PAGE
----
What we have done in the above example is reduce, or discount, the future value of the bond to arrive at a value expressed in today’s dollars. Effectively, this discounting process is the exact opposite of compounding interest that we covered earlier in our discussion of future value.

An important concept to remember is that compounding is the process that takes a present valuation of money to some point in the future, while discounting takes a future value of money and equates it to present dollar value terms.

Common applications in which you might use the present value formula include determining how much money you would need to invest in an interest-bearing account today in order to finance a college education for your oldest child and how much you would need to invest today to meet your retirement plans 30 years from now.

TVM, Inflation, Compounding Interest, Investing, Opportunity Costs, and Risk

The time value of money (TVM) is a critical concept in understanding the value of money relative to the amount of time it is held, saved, or invested. The TVM concept and its specific applications are frequently used by individuals and organizations that might wish to better understand the values of financial assets and to improve investing and saving strategies, whether these are personal or within business environments.

As we have discussed, the key element behind the concept of TVM is that a given amount of money is worth more today than that same amount of money will be at any point in the future. Again, this is because money can be saved or invested in interest-bearing accounts or investments that will generate interest income over time, thus resulting in increased savings and dollar values as time passes.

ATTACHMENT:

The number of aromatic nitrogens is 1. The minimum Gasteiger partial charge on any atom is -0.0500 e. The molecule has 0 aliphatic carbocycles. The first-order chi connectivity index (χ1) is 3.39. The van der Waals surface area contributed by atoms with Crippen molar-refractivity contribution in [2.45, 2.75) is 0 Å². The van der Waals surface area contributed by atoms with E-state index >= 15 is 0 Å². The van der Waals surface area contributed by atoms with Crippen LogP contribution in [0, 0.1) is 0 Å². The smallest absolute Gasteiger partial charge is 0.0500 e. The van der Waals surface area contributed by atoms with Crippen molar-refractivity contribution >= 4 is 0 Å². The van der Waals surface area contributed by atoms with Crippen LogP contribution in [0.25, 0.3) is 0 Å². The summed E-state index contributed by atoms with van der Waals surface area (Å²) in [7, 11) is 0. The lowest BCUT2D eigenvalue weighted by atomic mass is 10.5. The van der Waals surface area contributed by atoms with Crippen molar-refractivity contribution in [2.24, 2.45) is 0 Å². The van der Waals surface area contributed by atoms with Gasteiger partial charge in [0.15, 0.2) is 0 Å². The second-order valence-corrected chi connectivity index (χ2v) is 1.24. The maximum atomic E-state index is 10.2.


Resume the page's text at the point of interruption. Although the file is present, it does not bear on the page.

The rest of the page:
The entire concept of TVM exists largely due to the presence of inflation. Inflation is defined as a general increase in the prices of goods and services and/or a drop in the value of money and its purchasing power.

The purchasing power of the consumer dollar is a statistic tracked by the part of the US Bureau of Labor Statistics and is part of the consumer price index (CPI) data that is periodically published by that government agency. In a way, purchasing power can be viewed as a mirror image or exact opposite of inflation or increases in consumer prices, as measured by the CPI. Figure 7.18 demonstrates the decline in the purchasing power of the consumer dollar over the 13-year period from 2007 to 2020.

With this in mind, we can work with the TVM formula and use it to help determine the present value of money you have in hand today, as well as how this same amount of money may be valued at any specific point in the future and at any specific rate of interest.

A graphical representation of Historical Purchasing Power Decline as a Result of Inflation from the year 2007-2019.
Figure 7.18 Historical Purchasing Power Decline as a Result of Inflation, 2007–2020 (data source: Bureau of Labor Statistics)

The Relationship between TVM and Inflation

As we have seen, the future value formula can be very helpful in calculating the value of a sum of cash (or any liquid asset) at some future point in time. One of the important ideas relating to the concept of TVM is that it is preferable to spend money today instead of at some point in the future (all other things being equal) when inflation is positive. However, in very rare instances in our economy when inflation is negative, spending money later is preferable to spending it now. This is because in cases of negative inflation, the purchasing power of a dollar is actually greater in the future, as the costs of goods and services are declining as we move into the future.